GHSA Newsletter: NHTSA 2016 Fatality Data and NORC Study

In September, the Governors Highway Safety Association (GHSA) held its annual meeting—themed "Highway Safety in a New Era"—in Louisville, Kentucky. Over 600 highway professionals attended, and U.S. Department of Transportation Secretary Elaine L. Chao gave the keynote address, emphasizing the importance of infrastructure, behavior and technology working together to improve safety.

According to the National Highway Traffic Safety Administration (NHTSA), 37,461 people lost their lives on U.S. roadways in 2016, which represents a 5.6 percent increase from 2015.

  • Alcohol, seat belts, and speed continue to top the list of contributing factors to traffic death.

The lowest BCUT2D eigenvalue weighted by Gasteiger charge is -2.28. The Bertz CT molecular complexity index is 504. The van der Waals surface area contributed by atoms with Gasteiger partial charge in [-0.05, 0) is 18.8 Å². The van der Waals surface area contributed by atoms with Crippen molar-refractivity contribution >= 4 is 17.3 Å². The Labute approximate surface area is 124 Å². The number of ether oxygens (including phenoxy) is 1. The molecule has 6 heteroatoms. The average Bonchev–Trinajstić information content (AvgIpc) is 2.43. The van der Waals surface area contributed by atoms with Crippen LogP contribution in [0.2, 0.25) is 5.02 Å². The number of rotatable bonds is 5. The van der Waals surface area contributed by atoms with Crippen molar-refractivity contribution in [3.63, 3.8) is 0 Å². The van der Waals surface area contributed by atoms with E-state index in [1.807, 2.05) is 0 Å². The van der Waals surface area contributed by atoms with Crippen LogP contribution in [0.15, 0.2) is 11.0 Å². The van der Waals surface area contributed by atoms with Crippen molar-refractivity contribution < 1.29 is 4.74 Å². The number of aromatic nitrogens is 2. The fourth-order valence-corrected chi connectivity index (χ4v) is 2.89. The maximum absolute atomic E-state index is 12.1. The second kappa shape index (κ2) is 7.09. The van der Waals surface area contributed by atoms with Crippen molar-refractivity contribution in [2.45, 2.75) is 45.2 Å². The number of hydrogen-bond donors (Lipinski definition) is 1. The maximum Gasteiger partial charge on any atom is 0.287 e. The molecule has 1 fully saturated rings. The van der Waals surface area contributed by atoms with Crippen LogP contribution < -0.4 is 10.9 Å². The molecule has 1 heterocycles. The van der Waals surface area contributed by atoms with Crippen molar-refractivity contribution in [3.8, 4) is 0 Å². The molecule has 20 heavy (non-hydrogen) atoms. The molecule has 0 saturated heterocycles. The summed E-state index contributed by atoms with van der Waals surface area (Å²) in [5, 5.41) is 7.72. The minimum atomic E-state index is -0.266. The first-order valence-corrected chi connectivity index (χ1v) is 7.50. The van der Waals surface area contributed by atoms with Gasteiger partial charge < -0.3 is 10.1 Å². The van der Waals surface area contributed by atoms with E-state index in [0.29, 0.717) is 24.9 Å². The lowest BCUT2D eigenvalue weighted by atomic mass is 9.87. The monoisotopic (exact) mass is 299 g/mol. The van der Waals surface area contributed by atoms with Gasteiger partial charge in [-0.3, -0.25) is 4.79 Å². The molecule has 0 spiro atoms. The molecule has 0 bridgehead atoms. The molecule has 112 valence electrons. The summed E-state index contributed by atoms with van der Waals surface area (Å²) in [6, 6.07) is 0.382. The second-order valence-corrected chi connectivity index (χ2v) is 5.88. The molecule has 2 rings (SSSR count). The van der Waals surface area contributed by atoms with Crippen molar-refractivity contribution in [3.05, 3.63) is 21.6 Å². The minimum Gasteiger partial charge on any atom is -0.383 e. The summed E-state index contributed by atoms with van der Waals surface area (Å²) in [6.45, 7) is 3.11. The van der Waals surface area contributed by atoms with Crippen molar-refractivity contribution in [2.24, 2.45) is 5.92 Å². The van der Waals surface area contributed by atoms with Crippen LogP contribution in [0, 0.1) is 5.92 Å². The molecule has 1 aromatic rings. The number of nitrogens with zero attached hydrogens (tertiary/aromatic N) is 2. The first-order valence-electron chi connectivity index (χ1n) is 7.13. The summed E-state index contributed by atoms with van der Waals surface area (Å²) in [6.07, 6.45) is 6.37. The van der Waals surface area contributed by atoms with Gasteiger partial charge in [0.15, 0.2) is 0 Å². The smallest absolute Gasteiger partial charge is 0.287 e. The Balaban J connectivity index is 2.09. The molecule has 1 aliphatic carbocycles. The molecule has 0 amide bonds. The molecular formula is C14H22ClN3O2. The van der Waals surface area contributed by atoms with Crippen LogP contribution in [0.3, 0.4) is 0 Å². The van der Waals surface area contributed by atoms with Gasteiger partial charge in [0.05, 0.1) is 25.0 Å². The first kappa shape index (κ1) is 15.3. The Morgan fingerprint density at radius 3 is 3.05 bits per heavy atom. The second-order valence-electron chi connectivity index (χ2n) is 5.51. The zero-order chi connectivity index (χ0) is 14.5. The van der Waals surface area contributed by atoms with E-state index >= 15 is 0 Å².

• Drunk driving accounted for 28 percent of fatalities, while speeding was involved in 27 percent.
  • Almost half (48 percent) of the passenger occupants killed were not wearing their seat belt.
  • Pedestrian and bicyclist fatalities are also at their highest levels since 1990 and 1991, respectively.

The non-partisan and objective research organization NORC at the University of Chicago, and the Pacific Institute for Research & Evaluation (PIRE) partnered to study if the length of an administrative license revocation (ALR) matters when it comes to combating DUIs. In states with ALR laws, suspects can have their licenses immediately suspended or revoked.

The study found a greater proportion of fatal drunk-driving crashes in states without ALR laws. In states with ALR laws, as the suspension period increases—from one to 30 days, up to 181 days or more—the ratio of drinking drivers to non-drinking drivers in fatal crashes shortens considerably, suggesting longer ALR is having an effect.